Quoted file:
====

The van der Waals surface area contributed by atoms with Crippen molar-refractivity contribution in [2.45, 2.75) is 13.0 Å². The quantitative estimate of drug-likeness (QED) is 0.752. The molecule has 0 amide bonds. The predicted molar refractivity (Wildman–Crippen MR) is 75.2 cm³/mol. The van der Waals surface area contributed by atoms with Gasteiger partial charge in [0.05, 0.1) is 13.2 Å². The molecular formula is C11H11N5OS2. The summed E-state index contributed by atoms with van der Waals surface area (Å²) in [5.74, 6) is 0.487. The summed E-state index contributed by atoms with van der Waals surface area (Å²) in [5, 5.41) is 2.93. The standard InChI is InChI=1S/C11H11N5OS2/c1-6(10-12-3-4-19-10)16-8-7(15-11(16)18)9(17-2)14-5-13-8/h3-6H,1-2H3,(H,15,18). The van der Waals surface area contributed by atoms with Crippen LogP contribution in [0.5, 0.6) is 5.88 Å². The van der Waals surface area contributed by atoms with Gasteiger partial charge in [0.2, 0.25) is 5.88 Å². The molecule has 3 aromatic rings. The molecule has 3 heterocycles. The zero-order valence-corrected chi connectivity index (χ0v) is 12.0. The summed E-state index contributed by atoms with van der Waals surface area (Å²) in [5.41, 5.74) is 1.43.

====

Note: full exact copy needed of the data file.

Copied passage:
The van der Waals surface area contributed by atoms with Crippen molar-refractivity contribution in [2.45, 2.75) is 13.0 Å². The quantitative estimate of drug-likeness (QED) is 0.752. The molecule has 0 amide bonds. The predicted molar refractivity (Wildman–Crippen MR) is 75.2 cm³/mol. The van der Waals surface area contributed by atoms with Gasteiger partial charge in [0.05, 0.1) is 13.2 Å². The molecular formula is C11H11N5OS2. The summed E-state index contributed by atoms with van der Waals surface area (Å²) in [5.74, 6) is 0.487. The summed E-state index contributed by atoms with van der Waals surface area (Å²) in [5, 5.41) is 2.93. The standard InChI is InChI=1S/C11H11N5OS2/c1-6(10-12-3-4-19-10)16-8-7(15-11(16)18)9(17-2)14-5-13-8/h3-6H,1-2H3,(H,15,18). The van der Waals surface area contributed by atoms with Crippen LogP contribution in [0.5, 0.6) is 5.88 Å². The van der Waals surface area contributed by atoms with Gasteiger partial charge in [0.2, 0.25) is 5.88 Å². The molecule has 3 aromatic rings. The molecule has 3 heterocycles. The zero-order valence-corrected chi connectivity index (χ0v) is 12.0. The summed E-state index contributed by atoms with van der Waals surface area (Å²) in [5.41, 5.74) is 1.43.